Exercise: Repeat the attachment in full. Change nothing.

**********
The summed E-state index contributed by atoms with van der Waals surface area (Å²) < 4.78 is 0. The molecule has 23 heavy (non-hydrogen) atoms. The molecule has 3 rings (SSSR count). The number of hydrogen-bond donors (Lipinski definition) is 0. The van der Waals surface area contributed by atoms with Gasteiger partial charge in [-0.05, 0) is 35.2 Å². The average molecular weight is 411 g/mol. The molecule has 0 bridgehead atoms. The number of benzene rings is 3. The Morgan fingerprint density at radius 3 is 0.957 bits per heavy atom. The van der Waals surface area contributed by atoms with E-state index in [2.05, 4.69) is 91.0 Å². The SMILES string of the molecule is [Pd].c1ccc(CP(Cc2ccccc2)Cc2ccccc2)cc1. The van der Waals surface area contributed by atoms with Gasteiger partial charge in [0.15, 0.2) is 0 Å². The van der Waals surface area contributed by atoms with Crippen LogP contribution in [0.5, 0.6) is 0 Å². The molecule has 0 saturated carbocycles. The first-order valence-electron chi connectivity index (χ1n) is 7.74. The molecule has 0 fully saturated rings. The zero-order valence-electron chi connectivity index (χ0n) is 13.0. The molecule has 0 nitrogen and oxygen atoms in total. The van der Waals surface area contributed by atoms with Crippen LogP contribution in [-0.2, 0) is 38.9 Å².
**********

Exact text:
The summed E-state index contributed by atoms with van der Waals surface area (Å²) < 4.78 is 0. The molecule has 23 heavy (non-hydrogen) atoms. The molecule has 3 rings (SSSR count). The number of hydrogen-bond donors (Lipinski definition) is 0. The van der Waals surface area contributed by atoms with Gasteiger partial charge in [-0.05, 0) is 35.2 Å². The average molecular weight is 411 g/mol. The molecule has 0 bridgehead atoms. The number of benzene rings is 3. The Morgan fingerprint density at radius 3 is 0.957 bits per heavy atom. The van der Waals surface area contributed by atoms with E-state index in [2.05, 4.69) is 91.0 Å². The SMILES string of the molecule is [Pd].c1ccc(CP(Cc2ccccc2)Cc2ccccc2)cc1. The van der Waals surface area contributed by atoms with Gasteiger partial charge in [0.15, 0.2) is 0 Å². The van der Waals surface area contributed by atoms with Crippen LogP contribution in [0.5, 0.6) is 0 Å². The molecule has 0 saturated carbocycles. The first-order valence-electron chi connectivity index (χ1n) is 7.74. The molecule has 0 fully saturated rings. The zero-order valence-electron chi connectivity index (χ0n) is 13.0. The molecule has 0 nitrogen and oxygen atoms in total. The van der Waals surface area contributed by atoms with Crippen LogP contribution in [-0.2, 0) is 38.9 Å².